What we think is happening is that it has to do with the powertrain. We’re seeing a big increase in 4-cylinder powertrains. In 2015, it represented about 56 percent market share. There’s new technology being added to that 4-cylinder engine—turbochargers and other technology that’s increasing the horsepower to that engine. The consumers seem to be moving up to a mid-size vehicle but not the subcompacts that a lot of people thought were going to take off. Consumers can get that 4-cylinder engine with the horsepower they want but be able to put it in a little bit bigger vehicle.

Things like this shift and the shift toward imports are important because those are the types of vehicles that will be entering the service bays.


The aging of the vehicle population and the impact it’s having on the traditional “aftermarket sweet spot” is a very important trend. What it means is how the aftermarket looks at the model years of vehicles that drive most of the repair dollars. In general, people think of it as the 6- to 11-year-old vehicles. The average age of light vehicles today is 11.5 years old. We saw a rapid acceleration in the average age after the recession. Light vehicle sales dropped off, people held on to their vehicles, and the average age increased greatly. We see the average age going to 11.6 by 2016.

What’s interesting for the aftermarket is not just the average age number but what it’s doing to different age groupings of vehicles. That has a direct impact on what repairs the aftermarket will get. When you look at 2015-2020, vehicles that are new to five years old, that population is going to grow 24 percent. That’s kind of intuitive. Vehicles that are 6–11 years old, that population is going to decline by 11 percent. On the surface, that looks like a bad trend for the aftermarket. The really good thing for the aftermarket is that vehicles 12 years and older are going to grow by 15 percent. That’s a great thing for the independent aftermarket because they are going to get almost all of those repairs. Not many people take their 12-year-old vehicle back to the dealership for a repair.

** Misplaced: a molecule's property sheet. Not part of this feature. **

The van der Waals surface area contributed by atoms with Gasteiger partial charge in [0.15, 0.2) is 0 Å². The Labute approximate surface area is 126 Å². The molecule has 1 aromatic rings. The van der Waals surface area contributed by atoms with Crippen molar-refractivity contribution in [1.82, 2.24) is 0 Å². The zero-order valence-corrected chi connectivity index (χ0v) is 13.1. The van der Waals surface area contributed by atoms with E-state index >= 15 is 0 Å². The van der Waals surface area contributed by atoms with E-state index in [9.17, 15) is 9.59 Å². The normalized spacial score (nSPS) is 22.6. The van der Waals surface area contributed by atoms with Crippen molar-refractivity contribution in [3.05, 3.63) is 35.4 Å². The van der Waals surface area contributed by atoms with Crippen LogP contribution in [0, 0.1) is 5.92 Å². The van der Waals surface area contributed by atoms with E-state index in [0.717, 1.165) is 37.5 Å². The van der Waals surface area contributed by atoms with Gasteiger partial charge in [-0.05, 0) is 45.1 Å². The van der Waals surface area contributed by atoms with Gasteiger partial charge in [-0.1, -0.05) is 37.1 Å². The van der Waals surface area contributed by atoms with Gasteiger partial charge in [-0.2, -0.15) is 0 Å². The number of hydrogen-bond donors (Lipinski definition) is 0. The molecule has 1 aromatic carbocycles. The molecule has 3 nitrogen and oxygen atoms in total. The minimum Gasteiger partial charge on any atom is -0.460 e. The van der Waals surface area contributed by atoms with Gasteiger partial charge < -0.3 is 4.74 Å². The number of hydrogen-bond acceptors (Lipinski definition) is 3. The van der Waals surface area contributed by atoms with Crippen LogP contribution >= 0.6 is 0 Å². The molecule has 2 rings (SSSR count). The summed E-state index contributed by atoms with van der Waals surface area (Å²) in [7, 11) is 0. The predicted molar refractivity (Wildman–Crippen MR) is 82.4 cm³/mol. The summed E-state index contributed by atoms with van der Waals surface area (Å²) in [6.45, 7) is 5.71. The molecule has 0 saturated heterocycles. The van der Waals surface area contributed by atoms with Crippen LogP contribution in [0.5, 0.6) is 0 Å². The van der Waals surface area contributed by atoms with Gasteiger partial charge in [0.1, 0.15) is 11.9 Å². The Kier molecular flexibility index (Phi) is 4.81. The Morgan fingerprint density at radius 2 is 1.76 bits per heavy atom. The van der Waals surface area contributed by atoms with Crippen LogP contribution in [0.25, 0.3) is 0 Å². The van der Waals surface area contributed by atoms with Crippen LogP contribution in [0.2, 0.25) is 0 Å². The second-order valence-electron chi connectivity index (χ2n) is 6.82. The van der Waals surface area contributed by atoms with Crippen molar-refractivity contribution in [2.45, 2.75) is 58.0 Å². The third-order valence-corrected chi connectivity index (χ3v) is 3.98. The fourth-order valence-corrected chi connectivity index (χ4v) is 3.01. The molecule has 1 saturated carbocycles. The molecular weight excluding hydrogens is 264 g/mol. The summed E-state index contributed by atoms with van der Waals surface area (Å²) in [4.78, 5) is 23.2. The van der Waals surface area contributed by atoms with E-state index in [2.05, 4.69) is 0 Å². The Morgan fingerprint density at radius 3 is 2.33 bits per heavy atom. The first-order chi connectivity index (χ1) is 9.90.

Let’s go back to that 6- to 11-year-old decline. Some people are saying the aftermarket sweet spot is declining. I think the sweet spot needs to be redefined. We’ve been defining it the same way for 25 years. Back then, the average age was 8.5 years old. What I think the data is telling us is that more of our repairs have to be coming from these older vehicles. I took a look at units rather than just percentages. When you look at units on the road, new to 5-year-old vehicles in 2002 represented 84 million units. In 2015, they represent 70 million. They’ve dropped because of the drop in new vehicle sales. By 2020, they are going to grow to 86 million units. As you can see, they’re only growing back to roughly where they were in 2002. People might look at that and say they’re going to grow, which is a great thing for the aftermarket, but they’re really only growing back to where they traditionally were 13–20 years ago. Now let’s look at older vehicles and the units there. We look at 16 year vehicles and older. In 2002, they represented 35 million units. Today they’re at 57 million, and by 2020, they’re at 76 million. Even though the percentages show decline, this tells me that, based on units, more of the aftermarket repairs have to be coming from these older vehicles. Our sweet spot has to be greater than what we thought it was from 6–11 years old. It has to extend up into the 14- to 16-year-old vehicles. I don’t think the sweet spot is shrinking, I think we need to think about it differently